God is generous. In fact, everything that we have comes from him as a free gift, from the breath that we breathe to the food that we eat. The best-known verse in the whole Bible is John 3:16. “For God so loved the world that he gave his only son…”. God has given us salvation, eternal life and the Holy Spirit.

Generosity starts with God, but it doesn’t stop with God. Part of what it means to follow a generous God is that we catch the same spirit of generosity in our own lives. One of the parables that Jesus told was of a Good Samaritan, who showed incredible generosity and love, giving his time and his money to help a hurting man, even though the man would have been thought of as an enemy, and both a priest and a Levite from the man’s own people had already walked on by and ignored the need.

One of the characteristic features of the early church was the generosity that they showed with their resources. Acts 2 describes the life of the first church in Jerusalem, and it says, “all who believed were together and had all things in common. And they were selling their possessions and belongings and distributing the proceeds to all, as any had need.” This generosity is exemplified by a man called Barnabas who sold a field that he owned and laid the money at the feet of the apostles for them to use as they saw fit. Many others also sold property and land so that the money could be distributed to those in need.

When it became apparent that there was a certain group of widows in need of help who were not receiving it, this became a priority issue and the church appointed a team of godly and Spirit-filled people who could tackle the issue and make sure that everybody was getting the help that they needed. As the church grew beyond Jerusalem, and spread to new places, the generous heart spread with it, and churches in more affluent areas were in the habit of setting money aside regularly to send to help those in poorer areas, and actually even those who were themselves poor (such as the church in Macedonia) were very generous in giving to others. Paul writes of them that, “in a severe test of affliction, their abundance of joy and their extreme poverty have overflowed in a wealth of generosity on their part.” The early church had a generous culture.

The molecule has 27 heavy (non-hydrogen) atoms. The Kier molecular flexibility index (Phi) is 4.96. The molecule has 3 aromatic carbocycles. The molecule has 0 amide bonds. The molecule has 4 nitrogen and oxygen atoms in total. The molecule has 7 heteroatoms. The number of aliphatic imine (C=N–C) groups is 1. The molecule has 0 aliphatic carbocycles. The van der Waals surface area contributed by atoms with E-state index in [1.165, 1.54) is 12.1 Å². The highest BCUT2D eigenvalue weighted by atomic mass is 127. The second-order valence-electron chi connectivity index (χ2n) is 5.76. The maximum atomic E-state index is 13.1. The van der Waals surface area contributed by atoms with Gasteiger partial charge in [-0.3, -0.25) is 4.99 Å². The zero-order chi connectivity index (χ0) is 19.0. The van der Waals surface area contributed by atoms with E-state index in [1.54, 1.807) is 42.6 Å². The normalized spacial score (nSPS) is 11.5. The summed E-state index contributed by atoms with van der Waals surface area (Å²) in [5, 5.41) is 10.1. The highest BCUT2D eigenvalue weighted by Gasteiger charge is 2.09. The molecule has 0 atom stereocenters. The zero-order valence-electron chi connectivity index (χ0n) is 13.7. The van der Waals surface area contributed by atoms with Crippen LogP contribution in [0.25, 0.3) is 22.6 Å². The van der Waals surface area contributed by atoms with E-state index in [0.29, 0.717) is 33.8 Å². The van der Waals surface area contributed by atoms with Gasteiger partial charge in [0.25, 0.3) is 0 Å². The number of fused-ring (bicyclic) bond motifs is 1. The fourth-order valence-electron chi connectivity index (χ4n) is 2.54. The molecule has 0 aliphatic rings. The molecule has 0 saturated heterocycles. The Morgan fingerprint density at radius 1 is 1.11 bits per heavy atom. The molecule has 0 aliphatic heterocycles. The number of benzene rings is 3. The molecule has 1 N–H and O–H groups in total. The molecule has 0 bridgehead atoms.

Generous Culture at CCM

At Christ Church Manchester, we are inspired by the generosity that God has shown to us, and the example shown in the early church, and we want to be a generous church that is able to use our resources to bless many in our city and beyond.

Generosity starts at a church-level. CCM is eager to give what we can to bless and serve others, and every year we give away a large proportion of our budget to charities, others churches and individuals are in need. We also want to give away resources, and we tend to adopt a ‘Make it Free’ approach to initiatives that we create that will serve others, including our CCM School of Theology and our Broadcast Church Planting Network.

Generosity also works on an individual level, and as a church we are able to do what we do because of the generosity of people giving their time and money to help build the Kingdom of God here in Manchester. A lot of the things that happen at CCM are run by people in their spare time, or who work part time for the church and are generous in going above and beyond what is asked of them, and people are coming up with creative working patterns to help them give to the cause. We are incredibly grateful to everybody who has given in any way to help what we are trying to do in our city.

Tied in to the generous culture, we make a point of helping people think about money. Giving isn’t the only use of money that the Bible talks about, and we want to help people to develop good patterns of how to earn, spend, save, give and enjoy their money that can set them up for life. We set aside time each year to teach about this issue in our Sunday sermons and we run budgeting courses to help people go deeper into the principles.